Robert Lee McCollum was an early influential blues guitarist who was born in Helena, Arkansas, a short distance north and across the Mississippi River from Clarksdale. He was the father of Clarksdale musician, Sam Carr.
Already a musician at an early age, Robert moved to Memphis, where he was first associated with the Memphis Jug Band. There he was particularly influenced by slide guitarist, Houston Stackhouse, which led to Nighthawks notable career as an acclaimed electric slide guitar player.
Rarely ever staying in one place for too long, Robert spent time in St. Louis, Chicago, and later somewhat settled in Friars Point, MS, just outside of Clarksdale. Along the way, he played with Sonny Boy Williamson I (John Curtis Williamson), Henry Townsend, Big Joe Williams and others.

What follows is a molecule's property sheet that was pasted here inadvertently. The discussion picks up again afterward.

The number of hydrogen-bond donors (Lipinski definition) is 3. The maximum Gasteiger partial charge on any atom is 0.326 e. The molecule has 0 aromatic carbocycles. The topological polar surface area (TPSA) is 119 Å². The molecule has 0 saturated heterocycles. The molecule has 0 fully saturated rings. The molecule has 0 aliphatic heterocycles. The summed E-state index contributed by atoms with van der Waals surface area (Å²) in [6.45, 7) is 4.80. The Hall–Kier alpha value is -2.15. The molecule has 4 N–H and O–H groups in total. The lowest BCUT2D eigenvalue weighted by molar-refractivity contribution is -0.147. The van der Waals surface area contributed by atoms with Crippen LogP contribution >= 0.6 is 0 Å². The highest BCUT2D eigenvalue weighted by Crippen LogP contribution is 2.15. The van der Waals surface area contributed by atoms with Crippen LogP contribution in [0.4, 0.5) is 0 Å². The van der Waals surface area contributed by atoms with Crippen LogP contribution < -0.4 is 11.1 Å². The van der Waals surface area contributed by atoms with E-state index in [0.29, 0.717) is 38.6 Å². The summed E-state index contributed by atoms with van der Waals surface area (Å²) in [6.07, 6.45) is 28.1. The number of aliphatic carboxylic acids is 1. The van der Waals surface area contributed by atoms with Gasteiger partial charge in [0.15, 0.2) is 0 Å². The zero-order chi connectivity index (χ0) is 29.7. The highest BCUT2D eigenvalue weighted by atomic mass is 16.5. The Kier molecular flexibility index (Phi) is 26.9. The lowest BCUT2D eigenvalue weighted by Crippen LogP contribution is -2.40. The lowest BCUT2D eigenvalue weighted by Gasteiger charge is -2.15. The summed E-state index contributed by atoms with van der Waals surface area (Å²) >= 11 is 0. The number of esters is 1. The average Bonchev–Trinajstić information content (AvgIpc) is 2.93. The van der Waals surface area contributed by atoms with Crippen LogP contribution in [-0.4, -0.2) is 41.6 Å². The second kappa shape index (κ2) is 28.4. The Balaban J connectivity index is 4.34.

Particularly popular were Robert’s well-known radio broadcasts that came out of KFFA in Helena and WROX in Clarksdale. Nighthawk also sang with attraction, but it was his slide guitar playing– with a piece of brass sliding across the frets, where Robert truly shined.
Robert often stayed in Clarksdale’s Riverside Hotel. His guitar mastery helped a generation of artists including Elmore James, and particularly Earl Hooker. B. B. King, also influenced by Nighthawk, claimed that Robert was one of his top-ten best guitarists ever.
Nighthawk was also an early friend and guitar prodigy of Muddy Waters. They first met in Clarksdale, where he played at Muddy’s first wedding in 1932, a party Muddy recollected as so much rowdy fun that his floor collapsed. (1932 was the same year that Robert Johnson lived in Clarksdale, and both of these blues master Roberts knew, and likely played with each other from time to time.)
Nighthawk has a blues historical marker in Friars Point, MS. He recorded for numerous record labels, including Chess, Victor/Bluebird, and Aristocrat.
Sign location: Sunflower Ave.
Sign production: digital art by Richard Bolen
Source image: photographer unknown